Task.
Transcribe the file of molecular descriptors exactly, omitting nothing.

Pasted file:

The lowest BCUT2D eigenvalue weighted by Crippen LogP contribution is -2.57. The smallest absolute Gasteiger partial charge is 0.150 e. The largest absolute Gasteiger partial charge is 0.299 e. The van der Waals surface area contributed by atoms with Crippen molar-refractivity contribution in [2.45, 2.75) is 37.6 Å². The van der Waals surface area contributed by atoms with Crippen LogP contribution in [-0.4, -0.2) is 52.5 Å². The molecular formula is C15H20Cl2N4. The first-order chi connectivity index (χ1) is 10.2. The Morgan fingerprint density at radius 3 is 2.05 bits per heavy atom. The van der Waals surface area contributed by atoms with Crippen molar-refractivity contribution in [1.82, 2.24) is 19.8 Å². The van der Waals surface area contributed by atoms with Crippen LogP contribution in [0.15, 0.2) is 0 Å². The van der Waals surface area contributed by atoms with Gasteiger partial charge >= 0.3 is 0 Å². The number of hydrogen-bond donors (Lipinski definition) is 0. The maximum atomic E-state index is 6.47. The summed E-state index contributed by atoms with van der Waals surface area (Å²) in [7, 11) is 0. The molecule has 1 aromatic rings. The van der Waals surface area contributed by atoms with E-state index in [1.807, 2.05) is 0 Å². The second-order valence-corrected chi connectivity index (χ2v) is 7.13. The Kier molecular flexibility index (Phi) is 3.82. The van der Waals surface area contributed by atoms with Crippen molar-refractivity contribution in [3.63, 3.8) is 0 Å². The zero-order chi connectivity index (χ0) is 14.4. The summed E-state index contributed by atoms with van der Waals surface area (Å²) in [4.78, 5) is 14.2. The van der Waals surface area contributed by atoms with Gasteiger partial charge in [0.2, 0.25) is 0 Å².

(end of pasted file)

The lowest BCUT2D eigenvalue weighted by Crippen LogP contribution is -2.57. The smallest absolute Gasteiger partial charge is 0.150 e. The largest absolute Gasteiger partial charge is 0.299 e. The van der Waals surface area contributed by atoms with Crippen molar-refractivity contribution in [2.45, 2.75) is 37.6 Å². The van der Waals surface area contributed by atoms with Crippen LogP contribution in [-0.4, -0.2) is 52.5 Å². The molecular formula is C15H20Cl2N4. The first-order chi connectivity index (χ1) is 10.2. The Morgan fingerprint density at radius 3 is 2.05 bits per heavy atom. The van der Waals surface area contributed by atoms with Crippen molar-refractivity contribution in [1.82, 2.24) is 19.8 Å². The van der Waals surface area contributed by atoms with Crippen LogP contribution in [0.15, 0.2) is 0 Å². The van der Waals surface area contributed by atoms with Gasteiger partial charge >= 0.3 is 0 Å². The number of hydrogen-bond donors (Lipinski definition) is 0. The maximum atomic E-state index is 6.47. The summed E-state index contributed by atoms with van der Waals surface area (Å²) in [7, 11) is 0. The molecule has 1 aromatic rings. The van der Waals surface area contributed by atoms with E-state index in [1.807, 2.05) is 0 Å². The second-order valence-corrected chi connectivity index (χ2v) is 7.13. The Kier molecular flexibility index (Phi) is 3.82. The van der Waals surface area contributed by atoms with Crippen molar-refractivity contribution in [3.63, 3.8) is 0 Å². The zero-order chi connectivity index (χ0) is 14.4. The summed E-state index contributed by atoms with van der Waals surface area (Å²) in [4.78, 5) is 14.2. The van der Waals surface area contributed by atoms with Gasteiger partial charge in [0.2, 0.25) is 0 Å².